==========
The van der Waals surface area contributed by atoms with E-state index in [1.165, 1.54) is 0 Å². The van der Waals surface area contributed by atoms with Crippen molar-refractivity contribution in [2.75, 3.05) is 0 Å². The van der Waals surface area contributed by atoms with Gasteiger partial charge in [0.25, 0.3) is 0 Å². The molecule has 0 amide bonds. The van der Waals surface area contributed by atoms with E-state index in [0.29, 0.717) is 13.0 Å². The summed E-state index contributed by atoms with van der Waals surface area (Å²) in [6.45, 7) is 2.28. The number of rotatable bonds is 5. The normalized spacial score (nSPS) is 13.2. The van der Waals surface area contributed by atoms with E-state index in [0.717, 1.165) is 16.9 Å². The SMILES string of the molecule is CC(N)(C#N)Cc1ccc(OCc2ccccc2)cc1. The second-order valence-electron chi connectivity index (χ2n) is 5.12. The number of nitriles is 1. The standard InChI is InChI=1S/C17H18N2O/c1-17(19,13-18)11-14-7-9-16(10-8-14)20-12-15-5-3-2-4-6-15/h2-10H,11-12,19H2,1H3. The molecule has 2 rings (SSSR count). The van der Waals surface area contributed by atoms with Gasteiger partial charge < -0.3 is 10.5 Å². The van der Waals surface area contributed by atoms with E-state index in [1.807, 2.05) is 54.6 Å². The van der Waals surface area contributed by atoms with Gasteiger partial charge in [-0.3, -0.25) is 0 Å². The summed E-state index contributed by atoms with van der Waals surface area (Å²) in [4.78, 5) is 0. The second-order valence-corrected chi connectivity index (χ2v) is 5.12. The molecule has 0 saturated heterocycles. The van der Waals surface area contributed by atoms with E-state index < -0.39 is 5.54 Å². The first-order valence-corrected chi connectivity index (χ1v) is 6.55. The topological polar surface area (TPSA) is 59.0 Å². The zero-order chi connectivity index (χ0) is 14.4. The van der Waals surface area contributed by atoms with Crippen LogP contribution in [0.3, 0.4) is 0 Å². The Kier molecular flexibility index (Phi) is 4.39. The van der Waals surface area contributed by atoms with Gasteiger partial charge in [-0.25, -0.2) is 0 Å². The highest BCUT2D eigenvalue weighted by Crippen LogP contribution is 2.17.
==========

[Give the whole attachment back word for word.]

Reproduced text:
The van der Waals surface area contributed by atoms with E-state index in [1.165, 1.54) is 0 Å². The van der Waals surface area contributed by atoms with Crippen molar-refractivity contribution in [2.75, 3.05) is 0 Å². The van der Waals surface area contributed by atoms with Gasteiger partial charge in [0.25, 0.3) is 0 Å². The molecule has 0 amide bonds. The van der Waals surface area contributed by atoms with E-state index in [0.29, 0.717) is 13.0 Å². The summed E-state index contributed by atoms with van der Waals surface area (Å²) in [6.45, 7) is 2.28. The number of rotatable bonds is 5. The normalized spacial score (nSPS) is 13.2. The van der Waals surface area contributed by atoms with E-state index in [0.717, 1.165) is 16.9 Å². The SMILES string of the molecule is CC(N)(C#N)Cc1ccc(OCc2ccccc2)cc1. The second-order valence-electron chi connectivity index (χ2n) is 5.12. The number of nitriles is 1. The standard InChI is InChI=1S/C17H18N2O/c1-17(19,13-18)11-14-7-9-16(10-8-14)20-12-15-5-3-2-4-6-15/h2-10H,11-12,19H2,1H3. The molecule has 2 rings (SSSR count). The van der Waals surface area contributed by atoms with Gasteiger partial charge < -0.3 is 10.5 Å². The van der Waals surface area contributed by atoms with E-state index in [1.807, 2.05) is 54.6 Å². The van der Waals surface area contributed by atoms with Gasteiger partial charge in [-0.3, -0.25) is 0 Å². The summed E-state index contributed by atoms with van der Waals surface area (Å²) in [4.78, 5) is 0. The second-order valence-corrected chi connectivity index (χ2v) is 5.12. The molecule has 0 saturated heterocycles. The van der Waals surface area contributed by atoms with E-state index < -0.39 is 5.54 Å². The first-order valence-corrected chi connectivity index (χ1v) is 6.55. The topological polar surface area (TPSA) is 59.0 Å². The zero-order chi connectivity index (χ0) is 14.4. The van der Waals surface area contributed by atoms with Crippen LogP contribution in [0.3, 0.4) is 0 Å². The Kier molecular flexibility index (Phi) is 4.39. The van der Waals surface area contributed by atoms with Gasteiger partial charge in [-0.25, -0.2) is 0 Å². The highest BCUT2D eigenvalue weighted by Crippen LogP contribution is 2.17.